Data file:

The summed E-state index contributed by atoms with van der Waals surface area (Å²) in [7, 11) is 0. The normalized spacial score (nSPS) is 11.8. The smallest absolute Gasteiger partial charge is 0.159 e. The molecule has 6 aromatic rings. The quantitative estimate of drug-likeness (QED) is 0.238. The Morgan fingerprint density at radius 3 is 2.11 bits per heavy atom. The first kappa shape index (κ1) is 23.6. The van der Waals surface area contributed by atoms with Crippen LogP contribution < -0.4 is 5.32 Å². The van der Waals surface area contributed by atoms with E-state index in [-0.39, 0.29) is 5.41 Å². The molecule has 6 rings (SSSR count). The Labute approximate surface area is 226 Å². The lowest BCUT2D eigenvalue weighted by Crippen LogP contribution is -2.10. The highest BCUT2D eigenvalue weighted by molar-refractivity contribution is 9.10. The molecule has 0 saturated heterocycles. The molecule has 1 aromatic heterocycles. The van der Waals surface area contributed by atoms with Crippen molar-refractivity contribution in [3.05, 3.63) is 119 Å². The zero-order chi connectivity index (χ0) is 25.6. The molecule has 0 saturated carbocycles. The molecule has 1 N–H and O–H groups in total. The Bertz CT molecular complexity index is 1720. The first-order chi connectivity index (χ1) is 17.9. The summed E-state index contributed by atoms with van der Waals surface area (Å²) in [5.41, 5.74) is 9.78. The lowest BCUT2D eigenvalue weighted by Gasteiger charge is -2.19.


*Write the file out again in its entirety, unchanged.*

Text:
The summed E-state index contributed by atoms with van der Waals surface area (Å²) in [7, 11) is 0. The normalized spacial score (nSPS) is 11.8. The smallest absolute Gasteiger partial charge is 0.159 e. The molecule has 6 aromatic rings. The quantitative estimate of drug-likeness (QED) is 0.238. The Morgan fingerprint density at radius 3 is 2.11 bits per heavy atom. The first kappa shape index (κ1) is 23.6. The van der Waals surface area contributed by atoms with Crippen LogP contribution < -0.4 is 5.32 Å². The van der Waals surface area contributed by atoms with E-state index in [-0.39, 0.29) is 5.41 Å². The molecule has 6 rings (SSSR count). The Labute approximate surface area is 226 Å². The lowest BCUT2D eigenvalue weighted by Crippen LogP contribution is -2.10. The highest BCUT2D eigenvalue weighted by molar-refractivity contribution is 9.10. The molecule has 0 saturated heterocycles. The molecule has 1 aromatic heterocycles. The van der Waals surface area contributed by atoms with Crippen molar-refractivity contribution in [3.05, 3.63) is 119 Å². The zero-order chi connectivity index (χ0) is 25.6. The molecule has 0 saturated carbocycles. The molecule has 1 N–H and O–H groups in total. The Bertz CT molecular complexity index is 1720. The first-order chi connectivity index (χ1) is 17.9. The summed E-state index contributed by atoms with van der Waals surface area (Å²) in [5.41, 5.74) is 9.78. The lowest BCUT2D eigenvalue weighted by Gasteiger charge is -2.19.